So the bottom line is that Clinton lied under oath not in order to protect anyone's privacy, but to keep his approval ratings high. The same is true of his broader pattern of cover-up crimes, the scope of which were well summarized by Chief Justice Richard A. Posner of the U.S. Court of Appeals in Chicago in his 1999 book, An Affair of State: It is clear beyond a reasonable doubt, on the basis of the public record as it exists today, that President Clinton obstructed justice, in violation of federal criminal law, by 1) perjuring himself repeatedly in his deposition in the Paula Jones case, in his testimony before the grand jury, and in his responses to the questions put to him by the House Judiciary Committee; 2) tampering with witness Lewinsky by encouraging her to file a false affidavit in lieu of having to be deposed, and to secrete the gifts that she had received from him; and 3) suborning perjury by suggesting to Lewinsky that she include in her affidavit a false explanation for the reason that she had been transferred from the White House to the Pentagon. He may also have tampered with potential witness [Betty] Currie, conspired to bribe Lewinsky with a job that would secure her favorable testimony, and suborned perjury by Lewinsky ... but these offenses cannot be proved with the degree of confidence required for a criminal conviction.
This from a judge who may also be the nation's pre-eminent legal scholar, and whom even James Carville would have trouble smearing as obsessed with sex or partisan bias. Posner disdains "sexual Puritanism" and those conservatives who have "a morbidly exaggerated fear of moral laxity"; he takes a benign view both of Clinton's "trivial sexual escapade" and of his "irresistible human impulse to conceal" it; he suggests that Clinton has been a good President (cover-ups aside); and he faults Kenneth Starr for prosecutorial overkill. All this lends credibility to Posner's dismissal of the widespread portrayals of Starr as "a sex-obsessed religious nut, an extreme right-winger, and a Clinton-hater," and to his assertion that "Clinton was guilty of serious crimes, and [that] the behavior of the independent counsel's office, Linda Tripp, and Paula Jones' backers did not excuse or mitigate that guilt."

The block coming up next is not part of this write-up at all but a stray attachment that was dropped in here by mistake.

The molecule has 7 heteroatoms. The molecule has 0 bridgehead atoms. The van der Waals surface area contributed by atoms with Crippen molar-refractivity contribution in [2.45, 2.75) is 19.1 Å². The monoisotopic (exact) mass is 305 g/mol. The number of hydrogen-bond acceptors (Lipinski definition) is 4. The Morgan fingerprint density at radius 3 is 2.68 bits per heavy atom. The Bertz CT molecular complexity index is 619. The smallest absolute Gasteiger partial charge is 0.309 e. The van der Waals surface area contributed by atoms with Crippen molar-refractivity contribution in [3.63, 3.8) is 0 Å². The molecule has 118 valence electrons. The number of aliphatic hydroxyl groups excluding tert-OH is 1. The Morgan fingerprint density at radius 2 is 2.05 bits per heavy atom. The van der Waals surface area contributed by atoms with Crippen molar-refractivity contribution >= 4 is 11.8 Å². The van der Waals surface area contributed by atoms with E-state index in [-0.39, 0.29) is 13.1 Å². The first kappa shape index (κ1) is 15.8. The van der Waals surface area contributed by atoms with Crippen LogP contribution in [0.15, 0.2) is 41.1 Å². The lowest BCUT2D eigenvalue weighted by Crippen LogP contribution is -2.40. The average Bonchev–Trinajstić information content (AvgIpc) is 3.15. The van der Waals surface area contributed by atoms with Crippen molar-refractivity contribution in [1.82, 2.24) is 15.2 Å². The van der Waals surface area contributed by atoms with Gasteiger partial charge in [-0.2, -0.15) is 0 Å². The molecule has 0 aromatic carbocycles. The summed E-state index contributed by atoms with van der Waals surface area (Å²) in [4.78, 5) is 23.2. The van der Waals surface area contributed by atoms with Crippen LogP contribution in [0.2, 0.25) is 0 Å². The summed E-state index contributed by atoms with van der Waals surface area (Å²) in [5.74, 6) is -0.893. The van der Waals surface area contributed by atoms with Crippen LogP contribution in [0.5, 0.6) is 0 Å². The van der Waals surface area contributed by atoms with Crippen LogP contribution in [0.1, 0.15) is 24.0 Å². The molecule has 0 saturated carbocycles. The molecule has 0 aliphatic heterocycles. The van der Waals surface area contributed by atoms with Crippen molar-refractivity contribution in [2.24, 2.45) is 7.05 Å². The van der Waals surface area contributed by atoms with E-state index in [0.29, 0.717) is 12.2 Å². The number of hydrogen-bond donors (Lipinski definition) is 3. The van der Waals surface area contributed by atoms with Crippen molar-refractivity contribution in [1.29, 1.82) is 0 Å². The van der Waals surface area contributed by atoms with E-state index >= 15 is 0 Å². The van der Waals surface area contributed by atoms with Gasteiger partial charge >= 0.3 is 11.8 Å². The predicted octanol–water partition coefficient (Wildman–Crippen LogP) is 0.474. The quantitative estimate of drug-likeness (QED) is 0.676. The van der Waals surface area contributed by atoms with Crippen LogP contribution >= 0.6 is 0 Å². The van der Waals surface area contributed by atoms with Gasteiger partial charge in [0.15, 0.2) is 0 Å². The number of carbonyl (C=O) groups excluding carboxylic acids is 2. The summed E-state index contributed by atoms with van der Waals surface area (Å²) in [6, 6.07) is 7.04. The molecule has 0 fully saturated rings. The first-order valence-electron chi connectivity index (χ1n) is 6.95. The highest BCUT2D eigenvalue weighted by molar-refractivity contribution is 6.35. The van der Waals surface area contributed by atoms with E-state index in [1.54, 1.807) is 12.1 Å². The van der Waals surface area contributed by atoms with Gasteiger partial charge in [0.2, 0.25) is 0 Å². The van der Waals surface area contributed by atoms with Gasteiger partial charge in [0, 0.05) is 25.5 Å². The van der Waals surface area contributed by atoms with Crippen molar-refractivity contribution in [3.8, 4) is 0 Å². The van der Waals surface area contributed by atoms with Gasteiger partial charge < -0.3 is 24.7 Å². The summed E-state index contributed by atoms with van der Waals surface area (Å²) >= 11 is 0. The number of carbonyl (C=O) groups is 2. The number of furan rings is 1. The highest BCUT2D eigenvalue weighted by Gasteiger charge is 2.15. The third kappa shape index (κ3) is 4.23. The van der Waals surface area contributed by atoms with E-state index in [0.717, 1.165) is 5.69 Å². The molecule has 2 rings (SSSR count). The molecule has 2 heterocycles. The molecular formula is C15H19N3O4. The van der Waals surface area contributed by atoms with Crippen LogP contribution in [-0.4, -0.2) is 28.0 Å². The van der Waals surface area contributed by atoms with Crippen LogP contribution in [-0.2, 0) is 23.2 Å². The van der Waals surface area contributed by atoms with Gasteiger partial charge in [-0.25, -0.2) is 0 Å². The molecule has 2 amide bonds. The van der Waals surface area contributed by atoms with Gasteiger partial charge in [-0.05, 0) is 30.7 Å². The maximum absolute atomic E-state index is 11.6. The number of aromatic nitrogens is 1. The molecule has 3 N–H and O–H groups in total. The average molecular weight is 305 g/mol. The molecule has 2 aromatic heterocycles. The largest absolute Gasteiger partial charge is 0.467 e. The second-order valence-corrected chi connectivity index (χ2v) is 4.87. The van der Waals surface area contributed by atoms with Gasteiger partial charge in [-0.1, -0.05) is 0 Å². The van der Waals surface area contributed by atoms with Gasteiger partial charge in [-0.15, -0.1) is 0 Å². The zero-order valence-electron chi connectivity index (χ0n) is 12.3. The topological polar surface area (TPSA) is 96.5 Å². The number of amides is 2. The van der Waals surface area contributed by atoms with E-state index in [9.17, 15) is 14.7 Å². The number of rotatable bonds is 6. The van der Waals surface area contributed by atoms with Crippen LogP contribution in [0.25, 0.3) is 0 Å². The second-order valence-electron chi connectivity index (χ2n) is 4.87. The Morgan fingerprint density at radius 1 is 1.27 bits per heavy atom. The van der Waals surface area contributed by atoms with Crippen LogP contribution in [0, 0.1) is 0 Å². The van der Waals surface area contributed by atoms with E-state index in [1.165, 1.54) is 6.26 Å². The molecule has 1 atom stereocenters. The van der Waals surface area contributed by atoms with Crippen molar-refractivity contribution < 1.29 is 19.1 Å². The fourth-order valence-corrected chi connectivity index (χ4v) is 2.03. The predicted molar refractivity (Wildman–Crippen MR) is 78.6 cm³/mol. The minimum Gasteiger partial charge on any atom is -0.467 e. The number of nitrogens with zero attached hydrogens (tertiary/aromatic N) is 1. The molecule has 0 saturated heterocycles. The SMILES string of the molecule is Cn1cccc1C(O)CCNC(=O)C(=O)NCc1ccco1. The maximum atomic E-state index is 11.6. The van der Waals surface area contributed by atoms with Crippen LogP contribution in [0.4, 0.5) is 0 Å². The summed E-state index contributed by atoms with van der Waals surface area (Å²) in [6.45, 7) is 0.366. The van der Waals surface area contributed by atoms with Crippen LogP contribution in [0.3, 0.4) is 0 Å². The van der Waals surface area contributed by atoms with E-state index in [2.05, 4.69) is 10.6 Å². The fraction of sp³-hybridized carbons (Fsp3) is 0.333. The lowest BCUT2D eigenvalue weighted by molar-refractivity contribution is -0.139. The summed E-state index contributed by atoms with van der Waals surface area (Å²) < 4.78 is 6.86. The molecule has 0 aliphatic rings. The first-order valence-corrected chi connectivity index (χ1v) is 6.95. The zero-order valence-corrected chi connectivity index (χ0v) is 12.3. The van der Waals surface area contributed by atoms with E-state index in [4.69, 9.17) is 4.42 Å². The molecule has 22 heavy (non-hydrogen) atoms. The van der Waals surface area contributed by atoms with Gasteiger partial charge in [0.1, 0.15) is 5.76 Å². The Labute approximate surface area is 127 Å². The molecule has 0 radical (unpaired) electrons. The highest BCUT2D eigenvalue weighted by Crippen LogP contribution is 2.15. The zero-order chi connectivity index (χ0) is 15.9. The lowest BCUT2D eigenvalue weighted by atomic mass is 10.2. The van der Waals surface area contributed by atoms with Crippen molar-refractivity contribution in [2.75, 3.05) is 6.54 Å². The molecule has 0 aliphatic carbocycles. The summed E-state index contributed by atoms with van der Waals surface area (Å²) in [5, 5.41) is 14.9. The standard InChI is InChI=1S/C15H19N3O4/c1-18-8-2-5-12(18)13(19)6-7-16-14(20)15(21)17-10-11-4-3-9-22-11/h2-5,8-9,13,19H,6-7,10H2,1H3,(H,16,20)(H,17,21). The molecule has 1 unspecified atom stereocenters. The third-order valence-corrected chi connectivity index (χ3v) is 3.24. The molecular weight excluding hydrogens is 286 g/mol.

Even more damaging than these crimes were Clinton's succession of lies to the American people; his abuse of the powers and privileges of his office to promote his lies; his vicious attacks (mostly through subordinates and surrogates) on truth-seekers such as Starr and truth-tellers such as Linda Tripp; and his efforts—aided and abetted by media apologists and by political propagandists posing as professors—to devalue the long-established principle that lying under oath is a serious crime. And he won't stop lying.
Clinton's crimes would have brought a less powerful malefactor a prison term of some 30-37 months under the Federal Sentencing Guidelines, according to Posner's "conservative estimate." This column nonetheless welcomes the Jan. 19 deal that ended both Independent Counsel Robert W. Ray's investigation and the Arkansas proceeding to disbar Clinton. (He instead agreed to a five-year suspension of his law license.) Our new President surely didn't need to spend his honeymoon mired in the Clinton mess. And who would want to watch more reruns of this tedious show?
It is time to move on. Clinton, happily, already has—to New York. He'll fit right in. "Here we're used to executives with a weakness for young women," observes New York Times columnist John Tierney. "We don't expect them to tell the truth all the time. If one executive in need of money for his organization is willing to overlook the crimes of a fugitive financier named Rich, we can admire it as a smart business deal.... [And] perhaps the Sexgate scandal truly changed him. He did, after all, receive counseling from the Rev. Jesse Jackson."
Washington's loss is your gain, Manhattanites. It is with varying degrees of regret that we provincials part with "our lovable rogue prince of prosperity," in the words of Newsweek's Jonathan Alter. But you can keep him.